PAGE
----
A reaction from the Pensions Ombudsman
Following the publication of the Guide, the Pensions Ombudsman issued a statement reacting to the FCA's comment that a one-off exercise of identifying suitable IFAs and providing members with a list of those advisers, would be unlikely to amount to a regulated activity requiring FCA authorisation. The FCA's comment may be true but as the statement implies, it presents a misleadingly narrow view of trustees' and employers' responsibilities towards members and employees. The Ombudsman's statement contains more detail on those responsibilities and, as such, should be treated as an essential supplement to the Guide.
In particular, the Ombudsman emphasises that scheme administrators should carry out and be able to demonstrate appropriate due diligence, ensuring ongoing monitoring of any IFAs included on a list compiled by the trustees, tested against carefully considered criteria. A one-off exercise is not enough. In addition, and expanding on the FCA's guidance, that list should include IFAs covering the whole of the market, not just those restricted to certain types of products or providers.
The Pensions Ombudsman's view matters here because, in the event that a member or former member of a scheme is given poor advice by an IFA contained on a list provided to them in relation to their scheme, and a loss is sustained, they might choose to bring a complaint. That complaint might not be just against the IFA via the Financial Ombudsman Service, but against the scheme via the Pensions Ombudsman on the basis of maladministration. The scheme would be in a much stronger position to defend against that complaint if it can show that the relevant IFA's presence on the list was justified and monitored, and that the member had exercised a free choice.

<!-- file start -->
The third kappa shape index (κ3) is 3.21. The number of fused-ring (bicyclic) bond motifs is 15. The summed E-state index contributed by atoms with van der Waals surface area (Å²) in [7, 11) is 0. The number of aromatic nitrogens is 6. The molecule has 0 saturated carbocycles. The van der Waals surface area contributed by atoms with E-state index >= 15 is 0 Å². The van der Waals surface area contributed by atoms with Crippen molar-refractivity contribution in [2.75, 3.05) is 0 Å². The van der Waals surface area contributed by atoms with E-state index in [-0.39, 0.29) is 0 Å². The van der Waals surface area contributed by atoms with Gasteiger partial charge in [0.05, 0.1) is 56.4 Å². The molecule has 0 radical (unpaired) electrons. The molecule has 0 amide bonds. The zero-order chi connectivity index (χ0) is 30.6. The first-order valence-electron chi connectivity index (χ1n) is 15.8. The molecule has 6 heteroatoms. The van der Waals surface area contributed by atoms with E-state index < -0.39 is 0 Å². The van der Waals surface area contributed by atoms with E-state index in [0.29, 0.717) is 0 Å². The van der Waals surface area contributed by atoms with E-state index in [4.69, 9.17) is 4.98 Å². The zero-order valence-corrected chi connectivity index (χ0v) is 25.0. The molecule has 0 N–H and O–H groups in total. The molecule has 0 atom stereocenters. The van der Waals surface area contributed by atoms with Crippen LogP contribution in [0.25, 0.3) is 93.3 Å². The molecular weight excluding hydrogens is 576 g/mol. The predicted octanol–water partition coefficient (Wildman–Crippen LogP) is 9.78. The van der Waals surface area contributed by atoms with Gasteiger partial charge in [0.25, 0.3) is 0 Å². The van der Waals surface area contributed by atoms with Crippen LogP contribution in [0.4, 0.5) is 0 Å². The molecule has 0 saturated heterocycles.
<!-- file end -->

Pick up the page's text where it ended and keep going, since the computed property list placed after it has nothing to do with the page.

Mirroring and reinforcing the FCA's comment, the Ombudsman also adds that a "scheme establishing an IFA panel should, where appropriate, seek professional advice before proceeding". This means that trustees and employers are going to need to think very carefully about carrying out a communication without having received that advice first.
What does this mean for trustees and employers?
- The Guide is a helpful update to what was in use before, but it is far from comprehensive. Its repeated reminders to focus on factual information and avoid words that might invite, encourage or persuade a member to take a particular course of action are very clear, but trustees and employers are still left to work out for themselves where the line between information and promotion or advice is. Professional advice on how to structure employee or member communications is still likely to be needed.